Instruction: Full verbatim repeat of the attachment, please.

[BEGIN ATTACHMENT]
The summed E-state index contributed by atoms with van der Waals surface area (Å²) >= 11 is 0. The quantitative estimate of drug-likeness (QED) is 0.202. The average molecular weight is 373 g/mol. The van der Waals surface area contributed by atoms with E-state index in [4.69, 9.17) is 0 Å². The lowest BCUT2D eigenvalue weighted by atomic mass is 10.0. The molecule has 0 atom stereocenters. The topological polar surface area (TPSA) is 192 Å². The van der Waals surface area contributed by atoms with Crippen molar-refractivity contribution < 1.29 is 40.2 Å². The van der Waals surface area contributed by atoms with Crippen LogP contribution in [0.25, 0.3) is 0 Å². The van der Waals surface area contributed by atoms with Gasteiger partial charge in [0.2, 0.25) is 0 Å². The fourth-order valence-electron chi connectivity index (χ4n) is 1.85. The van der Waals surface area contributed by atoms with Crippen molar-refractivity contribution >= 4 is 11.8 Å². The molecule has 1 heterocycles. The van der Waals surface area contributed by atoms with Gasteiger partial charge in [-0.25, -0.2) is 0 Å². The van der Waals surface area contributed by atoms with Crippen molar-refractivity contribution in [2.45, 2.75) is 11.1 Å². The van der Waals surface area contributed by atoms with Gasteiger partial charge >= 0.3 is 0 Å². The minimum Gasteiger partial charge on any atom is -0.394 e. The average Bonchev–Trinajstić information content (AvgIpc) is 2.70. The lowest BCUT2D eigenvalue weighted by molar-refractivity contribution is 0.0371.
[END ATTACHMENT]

The summed E-state index contributed by atoms with van der Waals surface area (Å²) >= 11 is 0. The quantitative estimate of drug-likeness (QED) is 0.202. The average molecular weight is 373 g/mol. The van der Waals surface area contributed by atoms with E-state index in [4.69, 9.17) is 0 Å². The lowest BCUT2D eigenvalue weighted by atomic mass is 10.0. The molecule has 0 atom stereocenters. The topological polar surface area (TPSA) is 192 Å². The van der Waals surface area contributed by atoms with Crippen molar-refractivity contribution < 1.29 is 40.2 Å². The van der Waals surface area contributed by atoms with Crippen LogP contribution in [0.25, 0.3) is 0 Å². The van der Waals surface area contributed by atoms with Gasteiger partial charge in [0.2, 0.25) is 0 Å². The fourth-order valence-electron chi connectivity index (χ4n) is 1.85. The van der Waals surface area contributed by atoms with Crippen molar-refractivity contribution >= 4 is 11.8 Å². The molecule has 1 heterocycles. The van der Waals surface area contributed by atoms with Gasteiger partial charge in [-0.25, -0.2) is 0 Å². The van der Waals surface area contributed by atoms with Crippen molar-refractivity contribution in [2.45, 2.75) is 11.1 Å². The van der Waals surface area contributed by atoms with Gasteiger partial charge >= 0.3 is 0 Å². The minimum Gasteiger partial charge on any atom is -0.394 e. The average Bonchev–Trinajstić information content (AvgIpc) is 2.70. The lowest BCUT2D eigenvalue weighted by molar-refractivity contribution is 0.0371.